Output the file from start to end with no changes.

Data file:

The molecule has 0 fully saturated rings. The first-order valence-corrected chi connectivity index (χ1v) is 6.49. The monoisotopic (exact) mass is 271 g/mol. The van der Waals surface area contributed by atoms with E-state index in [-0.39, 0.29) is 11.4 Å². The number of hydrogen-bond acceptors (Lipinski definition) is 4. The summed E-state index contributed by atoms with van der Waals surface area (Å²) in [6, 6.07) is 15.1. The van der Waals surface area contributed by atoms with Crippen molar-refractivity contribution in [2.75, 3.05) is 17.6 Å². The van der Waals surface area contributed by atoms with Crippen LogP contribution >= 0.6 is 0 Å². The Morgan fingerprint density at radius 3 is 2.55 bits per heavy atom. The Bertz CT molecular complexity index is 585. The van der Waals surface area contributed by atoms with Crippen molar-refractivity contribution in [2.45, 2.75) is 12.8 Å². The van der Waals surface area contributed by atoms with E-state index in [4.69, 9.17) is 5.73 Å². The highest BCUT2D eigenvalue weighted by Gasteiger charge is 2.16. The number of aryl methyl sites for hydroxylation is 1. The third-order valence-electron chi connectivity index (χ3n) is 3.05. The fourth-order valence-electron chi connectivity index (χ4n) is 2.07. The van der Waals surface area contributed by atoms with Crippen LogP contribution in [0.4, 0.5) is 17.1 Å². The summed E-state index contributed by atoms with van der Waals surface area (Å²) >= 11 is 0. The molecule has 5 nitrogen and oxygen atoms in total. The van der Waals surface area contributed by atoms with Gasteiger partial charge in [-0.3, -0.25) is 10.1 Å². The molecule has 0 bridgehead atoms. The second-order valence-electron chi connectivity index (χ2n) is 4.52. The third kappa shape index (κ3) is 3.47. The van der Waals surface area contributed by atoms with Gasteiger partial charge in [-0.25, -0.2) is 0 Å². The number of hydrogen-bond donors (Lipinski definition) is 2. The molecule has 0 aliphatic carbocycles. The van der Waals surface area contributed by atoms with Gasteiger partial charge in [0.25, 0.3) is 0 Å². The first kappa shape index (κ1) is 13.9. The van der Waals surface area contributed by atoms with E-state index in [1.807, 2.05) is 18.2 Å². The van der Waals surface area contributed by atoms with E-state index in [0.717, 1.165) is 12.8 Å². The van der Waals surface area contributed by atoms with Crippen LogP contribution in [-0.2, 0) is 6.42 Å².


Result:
The molecule has 0 fully saturated rings. The first-order valence-corrected chi connectivity index (χ1v) is 6.49. The monoisotopic (exact) mass is 271 g/mol. The van der Waals surface area contributed by atoms with E-state index in [-0.39, 0.29) is 11.4 Å². The number of hydrogen-bond acceptors (Lipinski definition) is 4. The summed E-state index contributed by atoms with van der Waals surface area (Å²) in [6, 6.07) is 15.1. The van der Waals surface area contributed by atoms with Crippen molar-refractivity contribution in [2.75, 3.05) is 17.6 Å². The van der Waals surface area contributed by atoms with Crippen LogP contribution >= 0.6 is 0 Å². The Morgan fingerprint density at radius 3 is 2.55 bits per heavy atom. The Bertz CT molecular complexity index is 585. The van der Waals surface area contributed by atoms with Crippen molar-refractivity contribution in [2.45, 2.75) is 12.8 Å². The van der Waals surface area contributed by atoms with E-state index in [4.69, 9.17) is 5.73 Å². The highest BCUT2D eigenvalue weighted by Gasteiger charge is 2.16. The number of aryl methyl sites for hydroxylation is 1. The third-order valence-electron chi connectivity index (χ3n) is 3.05. The fourth-order valence-electron chi connectivity index (χ4n) is 2.07. The van der Waals surface area contributed by atoms with Crippen LogP contribution in [0.4, 0.5) is 17.1 Å². The summed E-state index contributed by atoms with van der Waals surface area (Å²) >= 11 is 0. The molecule has 5 nitrogen and oxygen atoms in total. The van der Waals surface area contributed by atoms with Gasteiger partial charge in [-0.3, -0.25) is 10.1 Å². The molecule has 0 bridgehead atoms. The second-order valence-electron chi connectivity index (χ2n) is 4.52. The third kappa shape index (κ3) is 3.47. The van der Waals surface area contributed by atoms with Gasteiger partial charge in [-0.25, -0.2) is 0 Å². The number of hydrogen-bond donors (Lipinski definition) is 2. The molecule has 0 aliphatic carbocycles. The van der Waals surface area contributed by atoms with Gasteiger partial charge in [0.25, 0.3) is 0 Å². The first kappa shape index (κ1) is 13.9. The van der Waals surface area contributed by atoms with E-state index in [1.807, 2.05) is 18.2 Å². The van der Waals surface area contributed by atoms with E-state index in [0.717, 1.165) is 12.8 Å². The van der Waals surface area contributed by atoms with Crippen LogP contribution in [-0.2, 0) is 6.42 Å².